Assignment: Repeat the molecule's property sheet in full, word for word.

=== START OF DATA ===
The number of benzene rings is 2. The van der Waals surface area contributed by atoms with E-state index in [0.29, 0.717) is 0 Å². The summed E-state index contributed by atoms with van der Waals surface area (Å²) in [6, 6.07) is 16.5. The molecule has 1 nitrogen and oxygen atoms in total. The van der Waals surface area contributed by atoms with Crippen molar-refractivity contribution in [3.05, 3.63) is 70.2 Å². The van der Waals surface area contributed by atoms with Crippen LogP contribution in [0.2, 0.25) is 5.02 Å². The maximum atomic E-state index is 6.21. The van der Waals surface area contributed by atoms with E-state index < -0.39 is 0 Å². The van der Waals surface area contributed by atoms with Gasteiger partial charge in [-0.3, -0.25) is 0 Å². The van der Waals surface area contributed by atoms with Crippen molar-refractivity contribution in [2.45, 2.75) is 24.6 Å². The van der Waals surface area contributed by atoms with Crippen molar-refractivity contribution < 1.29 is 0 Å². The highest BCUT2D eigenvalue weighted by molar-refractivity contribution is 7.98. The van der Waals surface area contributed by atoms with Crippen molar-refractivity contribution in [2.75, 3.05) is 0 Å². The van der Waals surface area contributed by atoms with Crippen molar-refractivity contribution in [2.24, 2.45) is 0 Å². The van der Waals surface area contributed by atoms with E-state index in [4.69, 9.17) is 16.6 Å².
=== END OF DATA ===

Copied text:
The number of benzene rings is 2. The van der Waals surface area contributed by atoms with E-state index in [0.29, 0.717) is 0 Å². The summed E-state index contributed by atoms with van der Waals surface area (Å²) in [6, 6.07) is 16.5. The molecule has 1 nitrogen and oxygen atoms in total. The van der Waals surface area contributed by atoms with Crippen molar-refractivity contribution in [3.05, 3.63) is 70.2 Å². The van der Waals surface area contributed by atoms with Crippen LogP contribution in [0.2, 0.25) is 5.02 Å². The maximum atomic E-state index is 6.21. The van der Waals surface area contributed by atoms with E-state index < -0.39 is 0 Å². The van der Waals surface area contributed by atoms with Gasteiger partial charge in [-0.3, -0.25) is 0 Å². The van der Waals surface area contributed by atoms with Crippen molar-refractivity contribution in [2.45, 2.75) is 24.6 Å². The van der Waals surface area contributed by atoms with Crippen molar-refractivity contribution < 1.29 is 0 Å². The highest BCUT2D eigenvalue weighted by molar-refractivity contribution is 7.98. The van der Waals surface area contributed by atoms with Crippen molar-refractivity contribution in [2.75, 3.05) is 0 Å². The van der Waals surface area contributed by atoms with Crippen molar-refractivity contribution in [2.24, 2.45) is 0 Å². The van der Waals surface area contributed by atoms with E-state index in [4.69, 9.17) is 16.6 Å².